Journal of Health Science

p-ISSN: 2166-5966    e-ISSN: 2166-5990

2014;  4(2): 25-33


Genetic Diversity of Breast Cancer in Senegalese Women: New Insight from Somatic Mutations

Fatimata Mbaye1, 2, Ahmadou Dem3, Malick Fall1, Gora Diop1, Babacar Mbengue4, Rokhaya N. Diallo5, Maguette S. Niang4, Mamadou Kane2, Sidy Ka3, Alioune Dieye4, Mbacké Sembene1, 2

1Département de Biologie Animale, Faculté des Sciences et Techniques, Université C.A., Diop, B.P. 5005 Dakar, Senegal

2Centre de Biologie pour la Gestion des Populations, Institut de Recherche pour le développement, IRD/Bel-Air, Senegal

3Institut du cancer, Faculté de Médecine, Pharmacie et d’Odonto-Stomatologie, Université Cheikh Anta Diop, Dakar Sénégal

4Institut Pasteur-Avenue Pasteur B.P.220-Dakar Sénégal

5Laboratoire de Biochimie Pharmaceutique, Faculté de Médecine, Pharmacie et d’Odonto-Stomatologie, Université Cheikh Anta Diop, Dakar Sénégal

Correspondence to: Fatimata Mbaye, Département de Biologie Animale, Faculté des Sciences et Techniques, Université C.A., Diop, B.P. 5005 Dakar, Senegal.


Copyright © 2014 Scientific & Academic Publishing. All Rights Reserved.


The purpose of this study is to determine the distribution of the mutations in MTCYB breast cancer and Genetic diversity of tumors. We sequenced MTCYB in the Senegalese patients suffering from breast cancer (N=58) associated with normal tissues (N=34). The sequences MTCYB of cancer and normal tissues were compared to the sequence revised Cambridge in MITOMAP database. Genetic diversity of tumors was studies using MEGA.6 and DnaSP 5.10 software. 96.55% (56/58) of tumors have somatic mutations. In our series 237 variations of MTCYB including 67 described previously in the MITOMAP database were noted. The frequency of mutations MTCYB tumors (90.29%) is higher compared with normal tissues (41.77%). 40 variations including 22 described as new show significant differences (P <0.05) between cancer tissues and normal tissues. Changes induced in a 58.28% amino acid change. A correlation between haplogroup U (P<0.0001) and the incidence of breast cancer was noted in the Senegalese population. dN> dS, MTCYB is involved into the carcinogenesis by accumulating non-synonymous mutations. Our results indicate that alterations MTCYB are common in breast cancer.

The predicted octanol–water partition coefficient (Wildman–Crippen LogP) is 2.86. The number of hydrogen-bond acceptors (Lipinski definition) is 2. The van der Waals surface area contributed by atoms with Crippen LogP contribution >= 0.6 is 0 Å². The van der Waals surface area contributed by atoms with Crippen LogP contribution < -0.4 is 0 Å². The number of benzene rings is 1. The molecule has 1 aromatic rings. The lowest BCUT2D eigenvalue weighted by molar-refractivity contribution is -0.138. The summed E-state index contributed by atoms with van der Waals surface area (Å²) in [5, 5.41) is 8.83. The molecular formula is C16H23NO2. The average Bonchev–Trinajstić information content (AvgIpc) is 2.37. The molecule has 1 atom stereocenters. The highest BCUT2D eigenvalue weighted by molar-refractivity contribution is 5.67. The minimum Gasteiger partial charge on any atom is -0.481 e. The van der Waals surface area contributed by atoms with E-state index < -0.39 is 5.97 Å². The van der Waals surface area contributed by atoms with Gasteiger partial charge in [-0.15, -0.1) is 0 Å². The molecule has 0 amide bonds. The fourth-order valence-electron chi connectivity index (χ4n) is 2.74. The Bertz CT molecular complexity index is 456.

Keywords: Cancer, Breast, Somatic mutations, DNAmt, MTCYB

Cite this paper: Fatimata Mbaye, Ahmadou Dem, Malick Fall, Gora Diop, Babacar Mbengue, Rokhaya N. Diallo, Maguette S. Niang, Mamadou Kane, Sidy Ka, Alioune Dieye, Mbacké Sembene, Genetic Diversity of Breast Cancer in Senegalese Women: New Insight from Somatic Mutations, Journal of Health Science, Vol. 4 No. 2, 2014, pp. 25-33. doi: 10.5923/

1. Introduction

Mitochondrial alterations associated with cancer have been identified and described in the literature. Such alterations include changes of mitochondrial gene expression [1; 2], mitochondrial structural abnormalities, or abnormal quantitative enzymatic components of the respiratory chain [3] and, more recently, through the development of molecular biology techniques, mutations of mtDNA. It is now well established that germline mtDNA mutations play an important role in diseases such as Leber hereditary optic neuropathy or Leigh syndrome [4].